EGU General Assembly 2020
© Author(s) 2020. This work is distributed under
the Creative Commons Attribution 4.0 License.

Pulsed terrestrial organic carbon persists in an estuarine environment after major storm events

Eero Asmala1, Christopher Osburn2, Ryan Paerl2, and Hans Paerl3
Eero Asmala et al.
  • 1Tvärminne Zoological Station, University of Helsinki, Finland
  • 2Department of Marine, Earth, and Atmospheric Sciences, North Carolina State University, Raleigh, NC, USA
  • 3Institute of Marine Sciences, University of North Carolina at Chapel Hill, 3431 Arendell St, Morehead City, NC, USA (

The transport of dissolved organic carbon from land to ocean is a large and dynamic component of the global carbon cycle. Export of dissolved organic carbon from watersheds is largely controlled by hydrology, and is exacerbated by increasing major rainfall and storm events, causing pulses of terrestrial dissolved organic carbon (DOC) to be shunted through rivers downstream to estuaries. Despite this increasing trend, the fate of the pulsed terrestrial DOC in estuaries remains uncertain. Here we present DOC data from 1999 to 2017 in Neuse River Estuary (NC, USA) and analyze the effect of six tropical cyclones (TC) during that period on the quantity and fate of DOC in the estuary. We find that that TCs promote a considerable increase in DOC concentration near the river mouth at the entrance to the estuary, on average an increase of 200 µmol l-1 due to storms was observed. TC-induced increases in DOC are apparent throughout the estuary, and the duration of these elevated DOC concentrations ranges from one month at the river mouth to over six months in lower estuary. Our results suggest that despite the fast mineralization rates, the terrestrial DOC is processed only to a minor extent relative to the pulsed amount entering the estuary. We conclude that the vast quantity of organic carbon delivered to estuaries by TCs transform estuaries from active biogeochemical processing “reactors” of organic carbon to appear more like passive shunts due to the sheer amount of pulsed material rapidly flushed through the estuary.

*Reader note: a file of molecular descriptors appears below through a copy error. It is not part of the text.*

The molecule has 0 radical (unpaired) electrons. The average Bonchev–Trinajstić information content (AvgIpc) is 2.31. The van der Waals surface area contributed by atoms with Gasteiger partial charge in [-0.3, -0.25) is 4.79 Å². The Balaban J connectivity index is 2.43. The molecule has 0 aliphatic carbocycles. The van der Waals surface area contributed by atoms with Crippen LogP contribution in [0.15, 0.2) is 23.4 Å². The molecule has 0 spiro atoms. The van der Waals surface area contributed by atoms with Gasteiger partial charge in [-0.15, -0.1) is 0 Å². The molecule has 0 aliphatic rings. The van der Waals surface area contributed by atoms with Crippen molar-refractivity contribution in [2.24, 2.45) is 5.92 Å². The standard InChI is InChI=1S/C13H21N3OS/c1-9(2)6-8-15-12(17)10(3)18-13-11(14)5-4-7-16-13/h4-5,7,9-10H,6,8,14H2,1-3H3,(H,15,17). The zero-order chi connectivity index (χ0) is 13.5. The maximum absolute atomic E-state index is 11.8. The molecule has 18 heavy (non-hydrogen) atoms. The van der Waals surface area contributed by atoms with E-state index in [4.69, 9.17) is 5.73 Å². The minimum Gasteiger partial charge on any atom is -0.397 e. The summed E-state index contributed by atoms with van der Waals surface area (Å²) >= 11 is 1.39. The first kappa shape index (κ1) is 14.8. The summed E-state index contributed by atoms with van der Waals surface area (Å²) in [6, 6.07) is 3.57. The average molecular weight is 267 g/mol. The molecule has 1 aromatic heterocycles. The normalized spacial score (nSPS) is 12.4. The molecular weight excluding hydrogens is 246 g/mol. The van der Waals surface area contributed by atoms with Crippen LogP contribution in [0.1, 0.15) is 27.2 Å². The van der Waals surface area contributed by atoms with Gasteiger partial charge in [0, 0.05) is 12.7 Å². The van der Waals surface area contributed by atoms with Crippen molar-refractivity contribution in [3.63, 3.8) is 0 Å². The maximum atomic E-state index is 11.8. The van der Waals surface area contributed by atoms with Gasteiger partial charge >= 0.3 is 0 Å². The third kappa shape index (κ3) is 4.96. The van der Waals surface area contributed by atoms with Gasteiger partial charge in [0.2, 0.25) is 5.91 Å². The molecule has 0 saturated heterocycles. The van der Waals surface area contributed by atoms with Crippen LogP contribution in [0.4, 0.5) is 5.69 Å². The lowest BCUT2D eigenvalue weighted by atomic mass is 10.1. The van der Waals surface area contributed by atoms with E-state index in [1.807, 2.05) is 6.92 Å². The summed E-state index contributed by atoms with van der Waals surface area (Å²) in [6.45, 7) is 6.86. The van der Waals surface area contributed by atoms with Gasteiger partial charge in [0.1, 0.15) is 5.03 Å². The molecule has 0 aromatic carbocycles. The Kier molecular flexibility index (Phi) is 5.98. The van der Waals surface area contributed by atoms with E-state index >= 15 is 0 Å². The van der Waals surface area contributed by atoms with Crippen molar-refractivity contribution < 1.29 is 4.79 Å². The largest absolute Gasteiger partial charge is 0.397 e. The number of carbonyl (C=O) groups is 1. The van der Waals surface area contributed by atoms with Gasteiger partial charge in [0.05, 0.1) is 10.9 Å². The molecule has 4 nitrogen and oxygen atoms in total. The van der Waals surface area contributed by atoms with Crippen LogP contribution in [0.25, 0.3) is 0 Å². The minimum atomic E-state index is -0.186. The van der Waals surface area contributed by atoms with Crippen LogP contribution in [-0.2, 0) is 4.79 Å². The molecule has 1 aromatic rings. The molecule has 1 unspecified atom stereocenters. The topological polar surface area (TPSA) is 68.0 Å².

How to cite: Asmala, E., Osburn, C., Paerl, R., and Paerl, H.: Pulsed terrestrial organic carbon persists in an estuarine environment after major storm events , EGU General Assembly 2020, Online, 4–8 May 2020, EGU2020-8587,, 2020

This abstract will not be presented.